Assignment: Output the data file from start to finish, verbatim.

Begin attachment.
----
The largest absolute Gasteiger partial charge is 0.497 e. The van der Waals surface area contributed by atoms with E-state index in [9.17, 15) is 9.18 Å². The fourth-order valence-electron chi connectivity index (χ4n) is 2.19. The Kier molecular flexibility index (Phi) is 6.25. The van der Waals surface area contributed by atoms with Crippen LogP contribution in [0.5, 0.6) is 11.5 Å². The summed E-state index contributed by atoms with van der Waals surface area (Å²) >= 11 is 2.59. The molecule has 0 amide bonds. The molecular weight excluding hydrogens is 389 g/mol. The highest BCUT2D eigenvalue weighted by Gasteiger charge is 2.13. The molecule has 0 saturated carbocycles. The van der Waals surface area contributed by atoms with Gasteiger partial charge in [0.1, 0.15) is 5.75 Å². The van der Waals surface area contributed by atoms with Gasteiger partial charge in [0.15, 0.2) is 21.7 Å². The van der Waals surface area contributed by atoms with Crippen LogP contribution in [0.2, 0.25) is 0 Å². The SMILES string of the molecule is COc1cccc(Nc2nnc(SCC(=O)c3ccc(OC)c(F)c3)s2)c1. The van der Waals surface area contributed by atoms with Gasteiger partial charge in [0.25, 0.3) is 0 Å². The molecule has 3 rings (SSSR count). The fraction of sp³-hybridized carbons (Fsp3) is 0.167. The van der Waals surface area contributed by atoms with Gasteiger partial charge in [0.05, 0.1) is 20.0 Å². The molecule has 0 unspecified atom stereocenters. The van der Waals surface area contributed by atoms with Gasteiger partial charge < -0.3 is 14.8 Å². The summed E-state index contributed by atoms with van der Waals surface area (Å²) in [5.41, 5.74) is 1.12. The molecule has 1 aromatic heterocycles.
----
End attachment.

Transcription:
The largest absolute Gasteiger partial charge is 0.497 e. The van der Waals surface area contributed by atoms with E-state index in [9.17, 15) is 9.18 Å². The fourth-order valence-electron chi connectivity index (χ4n) is 2.19. The Kier molecular flexibility index (Phi) is 6.25. The van der Waals surface area contributed by atoms with Crippen LogP contribution in [0.5, 0.6) is 11.5 Å². The summed E-state index contributed by atoms with van der Waals surface area (Å²) >= 11 is 2.59. The molecule has 0 amide bonds. The molecular weight excluding hydrogens is 389 g/mol. The highest BCUT2D eigenvalue weighted by Gasteiger charge is 2.13. The molecule has 0 saturated carbocycles. The van der Waals surface area contributed by atoms with Gasteiger partial charge in [0.1, 0.15) is 5.75 Å². The van der Waals surface area contributed by atoms with Gasteiger partial charge in [0.15, 0.2) is 21.7 Å². The van der Waals surface area contributed by atoms with Crippen LogP contribution in [0.2, 0.25) is 0 Å². The SMILES string of the molecule is COc1cccc(Nc2nnc(SCC(=O)c3ccc(OC)c(F)c3)s2)c1. The van der Waals surface area contributed by atoms with Gasteiger partial charge in [0.25, 0.3) is 0 Å². The molecule has 3 rings (SSSR count). The fraction of sp³-hybridized carbons (Fsp3) is 0.167. The van der Waals surface area contributed by atoms with Gasteiger partial charge in [0.05, 0.1) is 20.0 Å². The molecule has 0 unspecified atom stereocenters. The van der Waals surface area contributed by atoms with Gasteiger partial charge < -0.3 is 14.8 Å². The summed E-state index contributed by atoms with van der Waals surface area (Å²) in [5.41, 5.74) is 1.12. The molecule has 1 aromatic heterocycles.